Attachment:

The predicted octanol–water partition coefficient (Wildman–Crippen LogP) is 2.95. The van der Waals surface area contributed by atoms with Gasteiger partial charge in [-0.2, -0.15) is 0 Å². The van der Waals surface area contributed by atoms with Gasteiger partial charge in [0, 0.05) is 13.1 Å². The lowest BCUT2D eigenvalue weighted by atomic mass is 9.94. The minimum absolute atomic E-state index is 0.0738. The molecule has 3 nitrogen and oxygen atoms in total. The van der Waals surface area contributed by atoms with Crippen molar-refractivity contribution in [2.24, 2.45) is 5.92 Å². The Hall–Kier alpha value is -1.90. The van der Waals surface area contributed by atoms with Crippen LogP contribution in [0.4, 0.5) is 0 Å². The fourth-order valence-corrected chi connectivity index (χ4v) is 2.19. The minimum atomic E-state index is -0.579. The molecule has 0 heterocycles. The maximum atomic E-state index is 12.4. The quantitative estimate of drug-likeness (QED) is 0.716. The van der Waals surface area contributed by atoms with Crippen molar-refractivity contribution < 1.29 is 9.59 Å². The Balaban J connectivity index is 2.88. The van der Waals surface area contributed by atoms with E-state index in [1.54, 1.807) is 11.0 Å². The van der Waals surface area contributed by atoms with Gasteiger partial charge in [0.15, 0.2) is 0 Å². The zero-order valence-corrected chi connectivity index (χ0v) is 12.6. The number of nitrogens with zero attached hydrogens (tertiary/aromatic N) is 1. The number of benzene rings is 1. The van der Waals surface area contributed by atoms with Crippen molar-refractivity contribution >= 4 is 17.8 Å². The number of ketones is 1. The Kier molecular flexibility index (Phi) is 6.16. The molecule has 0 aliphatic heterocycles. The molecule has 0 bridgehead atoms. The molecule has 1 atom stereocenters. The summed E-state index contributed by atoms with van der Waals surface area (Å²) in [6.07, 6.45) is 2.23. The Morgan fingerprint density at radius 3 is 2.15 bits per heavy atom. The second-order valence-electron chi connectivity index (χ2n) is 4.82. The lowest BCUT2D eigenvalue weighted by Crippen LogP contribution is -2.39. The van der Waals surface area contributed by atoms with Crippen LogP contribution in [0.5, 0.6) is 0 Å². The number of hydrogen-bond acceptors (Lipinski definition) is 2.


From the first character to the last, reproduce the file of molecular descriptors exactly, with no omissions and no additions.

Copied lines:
The predicted octanol–water partition coefficient (Wildman–Crippen LogP) is 2.95. The van der Waals surface area contributed by atoms with Gasteiger partial charge in [-0.2, -0.15) is 0 Å². The van der Waals surface area contributed by atoms with Gasteiger partial charge in [0, 0.05) is 13.1 Å². The lowest BCUT2D eigenvalue weighted by atomic mass is 9.94. The minimum absolute atomic E-state index is 0.0738. The molecule has 3 nitrogen and oxygen atoms in total. The van der Waals surface area contributed by atoms with Crippen molar-refractivity contribution in [2.24, 2.45) is 5.92 Å². The Hall–Kier alpha value is -1.90. The van der Waals surface area contributed by atoms with Crippen LogP contribution in [0.4, 0.5) is 0 Å². The fourth-order valence-corrected chi connectivity index (χ4v) is 2.19. The minimum atomic E-state index is -0.579. The molecule has 0 heterocycles. The maximum atomic E-state index is 12.4. The quantitative estimate of drug-likeness (QED) is 0.716. The van der Waals surface area contributed by atoms with Crippen molar-refractivity contribution < 1.29 is 9.59 Å². The Balaban J connectivity index is 2.88. The van der Waals surface area contributed by atoms with E-state index in [1.54, 1.807) is 11.0 Å². The van der Waals surface area contributed by atoms with Gasteiger partial charge in [0.15, 0.2) is 0 Å². The zero-order valence-corrected chi connectivity index (χ0v) is 12.6. The number of nitrogens with zero attached hydrogens (tertiary/aromatic N) is 1. The number of benzene rings is 1. The van der Waals surface area contributed by atoms with Crippen molar-refractivity contribution >= 4 is 17.8 Å². The number of ketones is 1. The Kier molecular flexibility index (Phi) is 6.16. The molecule has 0 aliphatic heterocycles. The molecule has 0 bridgehead atoms. The molecule has 1 atom stereocenters. The summed E-state index contributed by atoms with van der Waals surface area (Å²) in [6.07, 6.45) is 2.23. The Morgan fingerprint density at radius 3 is 2.15 bits per heavy atom. The second-order valence-electron chi connectivity index (χ2n) is 4.82. The lowest BCUT2D eigenvalue weighted by Crippen LogP contribution is -2.39. The van der Waals surface area contributed by atoms with Crippen LogP contribution in [0.5, 0.6) is 0 Å². The number of hydrogen-bond acceptors (Lipinski definition) is 2.